Job ads can sometimes be a little confusing or oddly-worded.
To test out this theory, we removed geographic filters and did a search for sales jobs on various sites. The first one we got back read:
“Automotive Accounting Office.”
So far so good.
“If you are looking for a rewarding position and are work schedule reliable and can work independently as well as with team members then do not pass up this…”
What is “work schedule reliable?” It likely means some degree of flexibility to the job, sure, but does it mean you can essentially not come? “Do not pass up this” is maybe an unconventional way of communicating, too.
Now consider this:
“Medical Marijuana Dispensaries Credit Card Processing Sales.”
OK, sounds decent.
“$100,000-$150,000 per year.”
Wow, very nice.
“Average sales agents earn $100,000+ annually. We pay an average of $1100 per deal and the average agent closes 2-3 deals per week, earning average weekly…”
Just wow on every front, right? Wordy and lots of math necessary. You almost could never believe this job would get you to $100,000 a year and the first thing you might want to do is run screaming from it, no?
The thing is: we’ve all seen these ads. In moments of desperation, we’ve potentially even applied to these ads. (One of our people at RD went day-drinking years ago in Minneapolis and applied to 250 “easy apply” ads in 1 hour. It wasn’t a good day.)
It is worth remembering that, even on the best jobs, a poorly written job description will reduce the number of qualified applicants that apply for your job posting. Job descriptions fitting this bill aren’t hard to find. Like:
“Business Development and IT Staffing – Work From Home.”
Nice deal, right?
“Must have existing relationship’s with executive level contacts for immediate leverage.”
You better have those existing relationships or don’t come in here … oh sorry, relationship’s.
The Surprising Thing is That It’s Not Necessarily Surprising
We’ve had research for years that job role and definition are often unclear within companies, which can lead to rushed (or rehashed) job descriptions and ads that don’t attract the best candidates possible.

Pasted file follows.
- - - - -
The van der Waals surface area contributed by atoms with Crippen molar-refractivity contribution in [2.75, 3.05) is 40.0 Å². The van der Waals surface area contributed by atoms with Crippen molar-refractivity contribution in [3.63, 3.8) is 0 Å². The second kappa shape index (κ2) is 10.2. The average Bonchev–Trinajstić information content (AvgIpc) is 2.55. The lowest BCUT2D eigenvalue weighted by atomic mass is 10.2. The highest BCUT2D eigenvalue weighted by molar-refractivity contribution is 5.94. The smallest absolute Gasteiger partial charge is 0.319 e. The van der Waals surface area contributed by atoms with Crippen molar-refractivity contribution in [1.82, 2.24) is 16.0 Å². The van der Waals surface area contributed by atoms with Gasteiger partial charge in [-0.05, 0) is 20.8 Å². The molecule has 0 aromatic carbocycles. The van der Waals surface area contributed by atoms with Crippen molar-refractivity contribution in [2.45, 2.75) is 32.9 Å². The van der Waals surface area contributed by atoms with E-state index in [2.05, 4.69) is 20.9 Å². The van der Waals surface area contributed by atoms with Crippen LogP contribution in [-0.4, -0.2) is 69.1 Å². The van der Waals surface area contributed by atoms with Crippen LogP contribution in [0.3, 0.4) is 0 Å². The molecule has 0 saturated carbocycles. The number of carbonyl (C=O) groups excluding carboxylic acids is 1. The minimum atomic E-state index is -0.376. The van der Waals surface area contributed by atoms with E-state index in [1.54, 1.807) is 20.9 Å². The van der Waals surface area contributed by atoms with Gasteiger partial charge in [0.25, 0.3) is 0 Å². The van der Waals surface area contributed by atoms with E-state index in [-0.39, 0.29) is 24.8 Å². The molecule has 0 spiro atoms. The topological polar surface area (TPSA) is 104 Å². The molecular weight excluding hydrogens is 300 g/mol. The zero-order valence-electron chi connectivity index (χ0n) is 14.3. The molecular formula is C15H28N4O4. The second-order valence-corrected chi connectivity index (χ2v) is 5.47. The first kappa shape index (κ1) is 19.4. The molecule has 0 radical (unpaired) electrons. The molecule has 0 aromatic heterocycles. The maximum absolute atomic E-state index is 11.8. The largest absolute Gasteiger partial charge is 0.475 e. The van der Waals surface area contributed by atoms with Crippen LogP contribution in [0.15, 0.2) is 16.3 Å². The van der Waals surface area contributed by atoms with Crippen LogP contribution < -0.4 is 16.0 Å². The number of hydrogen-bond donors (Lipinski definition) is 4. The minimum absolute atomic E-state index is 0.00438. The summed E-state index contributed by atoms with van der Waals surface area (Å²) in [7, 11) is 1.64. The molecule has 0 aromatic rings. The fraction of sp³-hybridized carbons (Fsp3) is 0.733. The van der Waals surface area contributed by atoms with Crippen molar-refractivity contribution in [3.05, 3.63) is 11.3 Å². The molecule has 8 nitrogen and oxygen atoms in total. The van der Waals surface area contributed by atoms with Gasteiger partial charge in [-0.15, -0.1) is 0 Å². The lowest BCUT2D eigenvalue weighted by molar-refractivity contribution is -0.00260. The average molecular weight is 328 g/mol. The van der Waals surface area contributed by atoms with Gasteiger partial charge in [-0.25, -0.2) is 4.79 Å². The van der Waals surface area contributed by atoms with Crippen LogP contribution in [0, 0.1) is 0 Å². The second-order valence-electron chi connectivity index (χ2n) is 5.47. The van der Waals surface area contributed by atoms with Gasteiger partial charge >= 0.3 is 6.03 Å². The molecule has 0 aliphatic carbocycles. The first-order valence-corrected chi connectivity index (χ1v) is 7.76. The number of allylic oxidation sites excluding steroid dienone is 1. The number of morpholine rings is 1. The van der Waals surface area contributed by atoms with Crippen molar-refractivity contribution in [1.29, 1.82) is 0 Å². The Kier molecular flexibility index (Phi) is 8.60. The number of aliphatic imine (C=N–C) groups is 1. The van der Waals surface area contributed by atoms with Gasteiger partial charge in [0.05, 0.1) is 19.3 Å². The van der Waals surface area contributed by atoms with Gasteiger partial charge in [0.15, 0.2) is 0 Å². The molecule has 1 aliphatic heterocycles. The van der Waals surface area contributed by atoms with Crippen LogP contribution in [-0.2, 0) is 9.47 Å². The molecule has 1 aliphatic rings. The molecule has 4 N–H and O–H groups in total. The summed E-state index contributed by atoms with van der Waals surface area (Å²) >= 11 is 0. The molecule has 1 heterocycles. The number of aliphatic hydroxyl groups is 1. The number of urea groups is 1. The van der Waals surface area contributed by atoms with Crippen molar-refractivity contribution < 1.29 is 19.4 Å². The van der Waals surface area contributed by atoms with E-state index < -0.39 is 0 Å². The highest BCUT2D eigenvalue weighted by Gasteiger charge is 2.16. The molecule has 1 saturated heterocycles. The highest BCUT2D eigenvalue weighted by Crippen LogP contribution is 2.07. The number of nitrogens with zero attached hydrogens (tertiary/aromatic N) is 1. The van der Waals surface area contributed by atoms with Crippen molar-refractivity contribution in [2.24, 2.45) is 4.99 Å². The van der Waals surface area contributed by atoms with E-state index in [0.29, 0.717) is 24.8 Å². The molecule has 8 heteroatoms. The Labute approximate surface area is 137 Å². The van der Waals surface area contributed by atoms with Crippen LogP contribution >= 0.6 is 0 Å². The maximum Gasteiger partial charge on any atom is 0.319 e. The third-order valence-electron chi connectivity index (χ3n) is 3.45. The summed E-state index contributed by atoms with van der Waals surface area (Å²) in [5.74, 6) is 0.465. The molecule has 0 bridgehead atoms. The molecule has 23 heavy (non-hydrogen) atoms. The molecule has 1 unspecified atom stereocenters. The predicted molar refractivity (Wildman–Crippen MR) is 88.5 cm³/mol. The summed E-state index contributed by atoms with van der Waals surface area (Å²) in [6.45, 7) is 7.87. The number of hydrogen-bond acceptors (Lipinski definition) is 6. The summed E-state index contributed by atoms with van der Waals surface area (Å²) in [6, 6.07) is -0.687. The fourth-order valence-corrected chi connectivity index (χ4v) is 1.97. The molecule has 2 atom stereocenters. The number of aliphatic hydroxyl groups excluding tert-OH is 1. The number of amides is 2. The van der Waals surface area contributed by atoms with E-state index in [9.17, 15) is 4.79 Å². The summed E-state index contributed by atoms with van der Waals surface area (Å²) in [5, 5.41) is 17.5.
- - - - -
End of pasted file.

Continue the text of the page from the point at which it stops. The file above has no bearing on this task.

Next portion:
This can seem like a basic topic, but it’s not. Effective job ads lead to effective hiring, and effective hiring leads to stronger corporate culture — which leads to a healthier bottom line. None of that is necessarily rocket science, but it is backed up by research around the idea of “total motivation,” or what factors drive employee productivity the most. (Hint: effective role design is about 2x more important than compensation.)
OK, now let’s say this: what if you could join a webinar, during work, where people snarkily took down job postings (fun) while also telling you how to make them better (productive)? Wouldn’t that be cool?
This job ad is not bad at all… In fact it’s pretty genius.
That Webinar That Your Mom Won’t Let You Watch
On September 12, RecruitingDaily will be hosting just such a webinar on epic job description fails seen on Indeed and other sites — and how to maximize your recruitment efforts on this most important platform. The webinar will be hosted by Ryan Leary, William Tincup, and Jackye Clayton, all of RD. We’ll be discussing:
- How to maximize Indeed job ads
- How to know when you’re doing a less-than-stellar job
- Assessing your employer brand
- Are you actually alienating the people you want, and attracting the ones you don’t?
- How do you manage out this ecosystem?
It’ll be funny and informative, and we’d love to have you!
You can sign up here for the webinar AND to receive a $50 sponsored ad credit courtesy of indeed!
Editor’s Note: This post was sponsored by Indeed, and RecruitingDaily received compensation for publishing this post. Now that we’ve got that disclaimer out of the way, we’d like to reiterate that tomorrow’s webinar is going to be awesome (and worth your time). If you’re posting job ads, writing job ads, or simply want a comical yet informative break in your day this is one hour you definitely can’t afford to miss.